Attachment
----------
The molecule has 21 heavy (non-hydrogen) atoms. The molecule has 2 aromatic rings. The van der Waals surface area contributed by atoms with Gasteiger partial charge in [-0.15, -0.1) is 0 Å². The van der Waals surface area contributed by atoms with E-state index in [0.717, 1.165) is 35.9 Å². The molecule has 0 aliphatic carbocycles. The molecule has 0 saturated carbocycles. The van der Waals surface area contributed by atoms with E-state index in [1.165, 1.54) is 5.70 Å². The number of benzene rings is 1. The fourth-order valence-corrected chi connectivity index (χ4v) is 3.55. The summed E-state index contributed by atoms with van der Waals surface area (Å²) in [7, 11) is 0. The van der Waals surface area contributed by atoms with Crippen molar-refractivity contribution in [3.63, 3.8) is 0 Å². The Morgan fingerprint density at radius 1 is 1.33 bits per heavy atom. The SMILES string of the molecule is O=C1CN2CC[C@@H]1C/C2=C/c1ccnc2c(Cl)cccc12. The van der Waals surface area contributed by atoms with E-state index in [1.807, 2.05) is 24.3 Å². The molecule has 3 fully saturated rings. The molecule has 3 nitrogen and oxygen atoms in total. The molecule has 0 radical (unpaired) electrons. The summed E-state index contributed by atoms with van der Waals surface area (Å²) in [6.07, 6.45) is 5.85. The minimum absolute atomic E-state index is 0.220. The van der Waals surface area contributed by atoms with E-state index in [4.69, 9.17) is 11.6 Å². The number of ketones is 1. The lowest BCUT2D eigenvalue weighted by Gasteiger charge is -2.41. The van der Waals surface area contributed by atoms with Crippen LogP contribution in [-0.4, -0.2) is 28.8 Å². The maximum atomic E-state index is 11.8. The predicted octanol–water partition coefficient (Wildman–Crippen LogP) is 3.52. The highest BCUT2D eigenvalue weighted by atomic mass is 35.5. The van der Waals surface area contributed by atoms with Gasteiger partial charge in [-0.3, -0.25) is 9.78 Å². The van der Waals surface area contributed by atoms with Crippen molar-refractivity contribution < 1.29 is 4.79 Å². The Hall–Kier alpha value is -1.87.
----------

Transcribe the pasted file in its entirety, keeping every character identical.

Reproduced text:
The molecule has 21 heavy (non-hydrogen) atoms. The molecule has 2 aromatic rings. The van der Waals surface area contributed by atoms with Gasteiger partial charge in [-0.15, -0.1) is 0 Å². The van der Waals surface area contributed by atoms with E-state index in [0.717, 1.165) is 35.9 Å². The molecule has 0 aliphatic carbocycles. The molecule has 0 saturated carbocycles. The van der Waals surface area contributed by atoms with E-state index in [1.165, 1.54) is 5.70 Å². The number of benzene rings is 1. The fourth-order valence-corrected chi connectivity index (χ4v) is 3.55. The summed E-state index contributed by atoms with van der Waals surface area (Å²) in [7, 11) is 0. The van der Waals surface area contributed by atoms with Crippen molar-refractivity contribution in [3.63, 3.8) is 0 Å². The Morgan fingerprint density at radius 1 is 1.33 bits per heavy atom. The SMILES string of the molecule is O=C1CN2CC[C@@H]1C/C2=C/c1ccnc2c(Cl)cccc12. The van der Waals surface area contributed by atoms with E-state index in [1.807, 2.05) is 24.3 Å². The molecule has 3 fully saturated rings. The molecule has 3 nitrogen and oxygen atoms in total. The molecule has 0 radical (unpaired) electrons. The summed E-state index contributed by atoms with van der Waals surface area (Å²) in [6.07, 6.45) is 5.85. The minimum absolute atomic E-state index is 0.220. The van der Waals surface area contributed by atoms with E-state index in [4.69, 9.17) is 11.6 Å². The number of ketones is 1. The lowest BCUT2D eigenvalue weighted by Gasteiger charge is -2.41. The van der Waals surface area contributed by atoms with Crippen LogP contribution in [-0.4, -0.2) is 28.8 Å². The maximum atomic E-state index is 11.8. The predicted octanol–water partition coefficient (Wildman–Crippen LogP) is 3.52. The highest BCUT2D eigenvalue weighted by atomic mass is 35.5. The van der Waals surface area contributed by atoms with Gasteiger partial charge in [-0.3, -0.25) is 9.78 Å². The van der Waals surface area contributed by atoms with Crippen molar-refractivity contribution < 1.29 is 4.79 Å². The Hall–Kier alpha value is -1.87.